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KURMET Bipedal Robot Can Hop Over Obstacles

KURMET uses elastic actuators and a fuzzy control system to bounce up and over objects

2 min read
KURMET Bipedal Robot Can Hop Over Obstacles

KURMET biped robot

Bipedal robots, whether they’re human-sized or not, are generally heavy and unstable and (withfewexceptions) don’t lend themselves to dynamic motions like running and jumping. Researchers from Ohio State University and the University of Notre Dame have developed an experimental biped called KURMET that’s specifically designed for controllable, repetitive jumping*:

That big arm thing isn’t being used to aid in the jumping at all, it’s just there to simplify the system a little bit. Theoretically, it would be possible to do all of this research on an untethered fully three-dimensional robot, but for the purposes of figuring out how to make a robot hop in a stable manner, you only really need to focus on whether it’s tipping forward or backward as it jumps. The “fuzzy” term that you see in the video is referring to how KURMET is controlled: The robot learns how to jump through a training process, not by remembering rules, so there isn’t always a precisely pre-defined action that it’s required to take based on given inputs, which is why it’s called a fuzzy control system.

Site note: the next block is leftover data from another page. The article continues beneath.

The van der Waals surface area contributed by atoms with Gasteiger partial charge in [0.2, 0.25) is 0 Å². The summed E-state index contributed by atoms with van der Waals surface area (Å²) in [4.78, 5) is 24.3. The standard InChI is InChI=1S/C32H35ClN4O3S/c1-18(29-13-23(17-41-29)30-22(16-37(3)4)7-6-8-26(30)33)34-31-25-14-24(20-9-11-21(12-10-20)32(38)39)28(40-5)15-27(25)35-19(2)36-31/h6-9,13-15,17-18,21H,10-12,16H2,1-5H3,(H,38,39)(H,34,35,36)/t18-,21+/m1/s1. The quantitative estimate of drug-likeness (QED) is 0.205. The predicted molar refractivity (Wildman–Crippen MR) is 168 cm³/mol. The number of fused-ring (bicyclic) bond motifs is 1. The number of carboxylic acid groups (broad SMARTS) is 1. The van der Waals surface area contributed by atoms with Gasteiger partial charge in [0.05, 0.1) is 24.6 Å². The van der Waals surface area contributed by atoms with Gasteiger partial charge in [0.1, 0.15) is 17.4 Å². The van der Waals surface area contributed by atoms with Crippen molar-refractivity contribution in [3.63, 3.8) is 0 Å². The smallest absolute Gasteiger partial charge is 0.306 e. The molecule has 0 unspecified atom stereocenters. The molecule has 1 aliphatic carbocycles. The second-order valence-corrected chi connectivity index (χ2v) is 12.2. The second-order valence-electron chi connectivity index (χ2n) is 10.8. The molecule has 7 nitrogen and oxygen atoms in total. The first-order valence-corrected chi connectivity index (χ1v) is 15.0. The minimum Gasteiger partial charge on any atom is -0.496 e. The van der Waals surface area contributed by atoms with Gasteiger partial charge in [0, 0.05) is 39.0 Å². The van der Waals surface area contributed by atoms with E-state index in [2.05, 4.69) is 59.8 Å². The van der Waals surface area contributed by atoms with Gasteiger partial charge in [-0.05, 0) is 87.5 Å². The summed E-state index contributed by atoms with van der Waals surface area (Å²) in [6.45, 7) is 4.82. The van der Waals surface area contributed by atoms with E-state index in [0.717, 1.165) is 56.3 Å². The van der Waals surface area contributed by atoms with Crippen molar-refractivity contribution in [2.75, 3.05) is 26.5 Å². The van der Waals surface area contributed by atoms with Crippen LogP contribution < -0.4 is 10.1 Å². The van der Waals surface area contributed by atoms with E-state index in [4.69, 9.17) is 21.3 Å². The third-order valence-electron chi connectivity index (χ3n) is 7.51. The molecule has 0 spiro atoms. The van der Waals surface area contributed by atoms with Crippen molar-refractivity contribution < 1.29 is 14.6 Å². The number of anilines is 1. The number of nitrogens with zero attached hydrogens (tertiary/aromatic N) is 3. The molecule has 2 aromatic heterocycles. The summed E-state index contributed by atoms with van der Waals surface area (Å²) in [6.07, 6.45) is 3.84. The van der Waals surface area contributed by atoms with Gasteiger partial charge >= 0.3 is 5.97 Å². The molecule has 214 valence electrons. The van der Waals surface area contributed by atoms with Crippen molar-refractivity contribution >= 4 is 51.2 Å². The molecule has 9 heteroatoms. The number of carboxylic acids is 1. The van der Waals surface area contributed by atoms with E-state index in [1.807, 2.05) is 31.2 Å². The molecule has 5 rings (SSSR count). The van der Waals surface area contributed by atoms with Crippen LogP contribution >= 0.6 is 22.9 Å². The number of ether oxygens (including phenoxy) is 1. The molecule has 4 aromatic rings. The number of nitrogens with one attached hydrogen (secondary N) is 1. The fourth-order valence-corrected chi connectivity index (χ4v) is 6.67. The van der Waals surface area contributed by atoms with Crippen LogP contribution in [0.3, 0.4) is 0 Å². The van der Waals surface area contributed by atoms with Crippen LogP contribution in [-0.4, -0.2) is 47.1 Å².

In the future, the researchers hope to apply evolutionary learning strategies to push KURMET’s performance boundaries, which may or may not include doing flips and playing hopscotch.

The researchers—Yiping Liu, Patrick Wensing, David Orin, and James Schmiedeler—describe their work in a paper, “Fuzzy Controlled Hopping in a Biped Robot,” presented yesterday at the IEEE International Conference on Robotics and Automation (ICRA), in Shanghai.

* Among the most incredible hopping machines ever created are the robots built by Marc Raibert and his team back when he was an MIT professor and directed the MIT Leg Lab. Raibert went on to co-found Boston Dynamics. Some of hisrobots are now on display at the MIT Museum.

The Conversation (0)

How Robots Can Help Us Act and Feel Younger

Toyota’s Gill Pratt on enhancing independence in old age

10 min read
An illustration of a woman making a salad with robotic arms around her holding vegetables and other salad ingredients.
Dan Page
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By 2050, the global population aged 65 or more will be nearly double what it is today. The number of people over the age of 80 will triple, approaching half a billion. Supporting an aging population is a worldwide concern, but this demographic shift is especially pronounced in Japan, where more than a third of Japanese will be 65 or older by midcentury.

Toyota Research Institute (TRI), which was established by Toyota Motor Corp. in 2015 to explore autonomous cars, robotics, and “human amplification technologies,” has also been focusing a significant portion of its research on ways to help older people maintain their health, happiness, and independence as long as possible. While an important goal in itself, improving self-sufficiency for the elderly also reduces the amount of support they need from society more broadly. And without technological help, sustaining this population in an effective and dignified manner will grow increasingly difficult—first in Japan, but globally soon after.

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